Review Summary: 40 Years of Toto
One of the hardest things about writing a review of something; whether it be a book, music or anything, is trying to keep from getting too personal in your review. The main reason is that it can cloud your judgement with bias, leaving the credibility of your review in question (see my half-assed review of Sodom's Decision Day
for a proper example) When it comes to Toto, I find it very hard to not get personal with this band as they are one of my favorite Progressive Rock bands ever.
Fact is, as much as I try to hide it, I am irritated. Recently, Toto's seminal opus Africa
has gotten a wave of attention, becoming a large internet meme and being covered by numerous bands and artists. To add to that popularity, even Weezer released a cover of Africa
to substantial views and success. Yet, none of this attention has trickled back onto Toto. Unlike Jim Croce's recent resurgence, where his appearance in Stranger Things contributed to renewed interest in the artist and his music; Africa
's recent attention has resulted in almost nothing beneficial to the band. In fact pretty much any sales Toto has had of their new material recently has been entirely of their own making through many live shows and quality music.
It does irritate me, because this excellent band deserves so much more than they are being given. Weezer's cover of Africa
reaches over 5 million views on youtube, but Toto's official release of a brand new song barely scratches 600K. Hell, I even had a discussion with a person who loved Weezer's cover of the song, but was completely shocked when he found out the original song was by Toto, as he thought the song had been by Foreigner all these years. 36 years after Toto IV
and this band still has to claw tooth and nail to get any sort of recognition; it's baffling. Despite all of this, Toto continues to trek a revival of their music. The first was Toto XIV
, an incredible new album featuring the return of Joe Williams with the band at their most creatively intense since the late 90's. The second, released in February, is the brilliant compilation 40 Trips Around the Sun
, an album that shows just what this new revival of Toto is capable of.
As it is a compilation album, the album picks some the best tracks of their 40 years as Toto; these include Toto stalwarts like I'll Supply the Love
, Hold the Line
; but it also has some lesser appreciated hits like 99
, Georgy Peorgy
, and Jake to the Bone
. One minor criticism of the compilation I have is that it mostly contains tracks from their debut and 80's records, leaving excellent songs they made in 1990's absent entirely. Even with such a minor criticism, this is still an excellent compilation. Yet the re-released songs aren't the driving force behind this new album, it is the three unreleased songs never heard of before.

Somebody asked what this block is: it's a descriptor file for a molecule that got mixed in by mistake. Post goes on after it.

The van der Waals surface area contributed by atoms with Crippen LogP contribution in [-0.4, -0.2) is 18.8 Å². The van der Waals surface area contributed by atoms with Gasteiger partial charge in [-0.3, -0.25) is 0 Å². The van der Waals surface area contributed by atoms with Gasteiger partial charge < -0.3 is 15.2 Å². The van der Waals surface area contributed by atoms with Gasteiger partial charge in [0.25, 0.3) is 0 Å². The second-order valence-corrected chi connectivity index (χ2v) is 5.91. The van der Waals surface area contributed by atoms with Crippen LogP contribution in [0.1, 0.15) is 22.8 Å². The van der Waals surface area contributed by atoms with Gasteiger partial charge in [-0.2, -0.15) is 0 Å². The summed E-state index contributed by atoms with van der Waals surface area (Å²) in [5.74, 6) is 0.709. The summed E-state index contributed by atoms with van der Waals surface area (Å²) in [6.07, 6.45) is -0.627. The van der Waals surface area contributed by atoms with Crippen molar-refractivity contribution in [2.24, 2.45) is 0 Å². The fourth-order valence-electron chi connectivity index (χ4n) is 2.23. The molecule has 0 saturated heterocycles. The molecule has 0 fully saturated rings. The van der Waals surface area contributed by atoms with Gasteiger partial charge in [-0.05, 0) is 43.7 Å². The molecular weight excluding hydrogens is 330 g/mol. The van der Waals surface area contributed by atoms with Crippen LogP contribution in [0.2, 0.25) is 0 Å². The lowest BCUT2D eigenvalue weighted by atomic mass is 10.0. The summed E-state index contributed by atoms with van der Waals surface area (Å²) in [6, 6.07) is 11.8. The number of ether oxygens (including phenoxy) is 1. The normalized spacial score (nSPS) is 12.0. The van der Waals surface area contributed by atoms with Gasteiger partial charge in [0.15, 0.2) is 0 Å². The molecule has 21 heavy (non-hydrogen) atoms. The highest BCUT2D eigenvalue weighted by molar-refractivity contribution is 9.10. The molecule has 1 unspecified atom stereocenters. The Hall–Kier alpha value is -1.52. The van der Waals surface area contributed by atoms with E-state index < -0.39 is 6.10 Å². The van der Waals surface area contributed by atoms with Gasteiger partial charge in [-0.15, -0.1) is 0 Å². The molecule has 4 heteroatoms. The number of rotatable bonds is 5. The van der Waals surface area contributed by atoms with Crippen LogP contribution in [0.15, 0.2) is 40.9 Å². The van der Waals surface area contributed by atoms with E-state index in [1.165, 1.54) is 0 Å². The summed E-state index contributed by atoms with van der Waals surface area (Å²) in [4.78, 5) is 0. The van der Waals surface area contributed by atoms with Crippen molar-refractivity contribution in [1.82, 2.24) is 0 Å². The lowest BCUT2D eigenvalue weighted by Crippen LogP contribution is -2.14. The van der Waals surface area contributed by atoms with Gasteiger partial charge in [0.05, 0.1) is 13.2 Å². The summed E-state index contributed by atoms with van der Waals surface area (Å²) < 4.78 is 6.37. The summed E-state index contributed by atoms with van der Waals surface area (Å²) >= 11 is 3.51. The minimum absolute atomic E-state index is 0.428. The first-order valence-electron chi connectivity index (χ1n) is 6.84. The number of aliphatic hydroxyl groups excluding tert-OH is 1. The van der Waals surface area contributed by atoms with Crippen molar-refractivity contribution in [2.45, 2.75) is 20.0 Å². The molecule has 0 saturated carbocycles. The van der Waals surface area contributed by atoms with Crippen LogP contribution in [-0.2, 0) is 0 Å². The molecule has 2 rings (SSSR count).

The first one is a brand new track titled Alone
, a track with sonic guitar riffs, an arena-like effect with excellent vocals by Joe Williams who continues to prove he has not lost a single step in the vocals department. The big standout of this new track is the keyboards by David Paitch, who takes center stage with numerous effects and keys providing a colorful background to the guitars. The second track is a previously unreleased track called Struck by Lightning
. Unlike Alone
, Struck by Lightning
is a much heavier track with heavy focus on the guitar work by Steve Lukather and drums by Vinnie Colaiuta. Speaking of which, Vinnie's drum work on these new tracks is nothing short of excellent, with him hitting the rhythm on point in each track. Vinnie's more heavy, tribal-like drum pounding really adds to the power of these new songs.
The real standout of the three tracks is Spanish Sea
, a song that was originally recorded during the Isolation
sessions, but didn't make it to the final product for reasons I will never comprehend. Featuring thumping drums, erratic and extravagant keyboards, lean synth sounds, Glam-Rock guitar riffs, and soaring vocals; Spanish Sea
is a time capsule of the 1980's brought to life with modern vision.
Make no mistake, this new era of Toto is only just beginning. Regardless of whether or not an internet meme will translate to newfound popularity; Toto is here to stay and I don't see another hiatus on the horizon any time soon. With the band planning a large tour in support of this compilation and a possible 15th album in the works, I think it's safe to say we are experiencing a new revolution around the Earth from Toto. 40 Trips Around the Sun
isn't an acknowledgment of a bygone era that can never return, it is a proclamation; a proclamation that this album is just a halfway point, and Toto isn't done with us yet.